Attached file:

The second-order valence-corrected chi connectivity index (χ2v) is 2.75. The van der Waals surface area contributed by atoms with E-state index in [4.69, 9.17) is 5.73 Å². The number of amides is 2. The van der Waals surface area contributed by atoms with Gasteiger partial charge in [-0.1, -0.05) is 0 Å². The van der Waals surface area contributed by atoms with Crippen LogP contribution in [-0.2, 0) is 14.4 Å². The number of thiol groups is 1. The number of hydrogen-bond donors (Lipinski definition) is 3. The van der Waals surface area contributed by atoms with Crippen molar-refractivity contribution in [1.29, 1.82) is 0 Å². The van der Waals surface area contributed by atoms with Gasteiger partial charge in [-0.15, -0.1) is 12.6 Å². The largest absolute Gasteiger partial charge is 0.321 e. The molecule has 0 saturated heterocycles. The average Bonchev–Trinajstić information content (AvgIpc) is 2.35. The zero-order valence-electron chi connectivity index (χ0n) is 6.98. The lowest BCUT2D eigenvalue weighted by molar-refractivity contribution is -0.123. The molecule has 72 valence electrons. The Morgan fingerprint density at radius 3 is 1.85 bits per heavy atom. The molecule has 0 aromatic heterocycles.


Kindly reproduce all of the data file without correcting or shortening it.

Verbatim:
The second-order valence-corrected chi connectivity index (χ2v) is 2.75. The van der Waals surface area contributed by atoms with E-state index in [4.69, 9.17) is 5.73 Å². The number of amides is 2. The van der Waals surface area contributed by atoms with Gasteiger partial charge in [-0.1, -0.05) is 0 Å². The van der Waals surface area contributed by atoms with Crippen LogP contribution in [-0.2, 0) is 14.4 Å². The number of thiol groups is 1. The number of hydrogen-bond donors (Lipinski definition) is 3. The van der Waals surface area contributed by atoms with Crippen molar-refractivity contribution in [1.29, 1.82) is 0 Å². The van der Waals surface area contributed by atoms with Gasteiger partial charge in [-0.15, -0.1) is 12.6 Å². The largest absolute Gasteiger partial charge is 0.321 e. The molecule has 0 saturated heterocycles. The average Bonchev–Trinajstić information content (AvgIpc) is 2.35. The zero-order valence-electron chi connectivity index (χ0n) is 6.98. The lowest BCUT2D eigenvalue weighted by molar-refractivity contribution is -0.123. The molecule has 72 valence electrons. The Morgan fingerprint density at radius 3 is 1.85 bits per heavy atom. The molecule has 0 aromatic heterocycles.